Hundreds of residents at 21 Colten Care homes across the south celebrated Burns Night in honour of the famous 18th century bard Robert Burns.
In line with annual tradition, poetry recitals were the order of the day along with lunches and suppers featuring haggis, neeps and tatties.
While Covid constraints meant homes could not welcome visiting bagpipers and dancers as they usually do, residents nevertheless enjoyed festive fun.
At Avon Cliff in Bournemouth, Companionship Team Members Brian Knight and Rebecca Osborne wore kilts with their PPE and performed Highland dancing together.
Brian also did a tour of the home calling at residents’ bedrooms to read out selections of Burns’ poetry.
“I told him he looked very fetching in his ‘skirt’,” said Lois Barber, while fellow resident Ray Paice said: “It was very amusing and got us into the spirit of the day.”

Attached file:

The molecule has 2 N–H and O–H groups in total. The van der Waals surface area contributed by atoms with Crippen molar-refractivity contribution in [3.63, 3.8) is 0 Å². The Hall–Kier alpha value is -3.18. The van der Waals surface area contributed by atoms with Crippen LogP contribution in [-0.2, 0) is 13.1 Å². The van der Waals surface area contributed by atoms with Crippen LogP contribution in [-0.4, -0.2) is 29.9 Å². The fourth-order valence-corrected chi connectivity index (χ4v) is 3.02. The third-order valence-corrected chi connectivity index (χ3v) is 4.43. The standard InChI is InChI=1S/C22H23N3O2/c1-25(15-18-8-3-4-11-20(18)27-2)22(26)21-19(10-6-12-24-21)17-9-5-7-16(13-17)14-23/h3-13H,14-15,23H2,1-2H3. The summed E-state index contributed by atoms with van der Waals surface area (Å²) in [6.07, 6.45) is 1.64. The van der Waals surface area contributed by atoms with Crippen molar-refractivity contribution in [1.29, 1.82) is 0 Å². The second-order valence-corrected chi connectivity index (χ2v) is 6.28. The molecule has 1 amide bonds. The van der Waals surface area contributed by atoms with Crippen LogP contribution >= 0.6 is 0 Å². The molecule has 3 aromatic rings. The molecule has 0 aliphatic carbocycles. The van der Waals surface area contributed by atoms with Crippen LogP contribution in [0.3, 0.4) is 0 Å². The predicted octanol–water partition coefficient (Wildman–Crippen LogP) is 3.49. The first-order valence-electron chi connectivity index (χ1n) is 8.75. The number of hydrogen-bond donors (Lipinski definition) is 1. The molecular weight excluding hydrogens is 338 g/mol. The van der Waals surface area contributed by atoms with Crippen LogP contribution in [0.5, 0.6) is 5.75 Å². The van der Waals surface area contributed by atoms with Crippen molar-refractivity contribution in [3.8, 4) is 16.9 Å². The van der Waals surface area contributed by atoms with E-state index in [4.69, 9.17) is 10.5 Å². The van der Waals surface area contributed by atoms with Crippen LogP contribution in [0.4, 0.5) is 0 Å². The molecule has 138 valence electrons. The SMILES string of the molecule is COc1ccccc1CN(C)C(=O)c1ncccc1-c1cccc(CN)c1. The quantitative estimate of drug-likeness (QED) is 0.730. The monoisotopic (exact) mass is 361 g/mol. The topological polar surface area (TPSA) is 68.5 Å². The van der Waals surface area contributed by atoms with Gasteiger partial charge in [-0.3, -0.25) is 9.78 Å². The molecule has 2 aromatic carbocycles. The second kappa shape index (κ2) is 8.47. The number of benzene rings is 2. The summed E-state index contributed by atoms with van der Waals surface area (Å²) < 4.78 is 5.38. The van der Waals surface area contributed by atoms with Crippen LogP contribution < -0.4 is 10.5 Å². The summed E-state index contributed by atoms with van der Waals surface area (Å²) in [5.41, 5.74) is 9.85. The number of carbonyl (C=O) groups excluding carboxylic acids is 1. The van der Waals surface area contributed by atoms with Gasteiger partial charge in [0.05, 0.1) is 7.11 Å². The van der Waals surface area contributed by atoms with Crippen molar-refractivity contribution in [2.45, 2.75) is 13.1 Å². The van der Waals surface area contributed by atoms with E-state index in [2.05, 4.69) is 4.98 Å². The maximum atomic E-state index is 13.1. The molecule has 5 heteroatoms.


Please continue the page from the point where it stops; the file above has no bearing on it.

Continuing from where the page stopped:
A number of homes decorated residents’ lounges with tartans and thistles.
Kirsty Richmond Cole, Companionship Team Leader at Outstanding-rated Amberwood House in Ferndown, Dorset, said: “We had a whole afternoon consisting of all things Scottish.
“We held a quiz to test everyone’s knowledge of Burns and invited residents to sample a range of whiskies and shortbread.
“We discussed how whisky is made and where famous malts originate from.”
Tracey Aldin, Home Manager at Brook View in West Moors, Dorset, said the annual event had become a firm favourite with residents.
“We hold a Burns celebration every year and it always proves popular with residents from both north and south of the border,” she added.
Burns Night is a worldwide commemoration, held every year on the anniversary of ‘Rabbie’s’ birth in Ayrshire, Scotland, in 1759.
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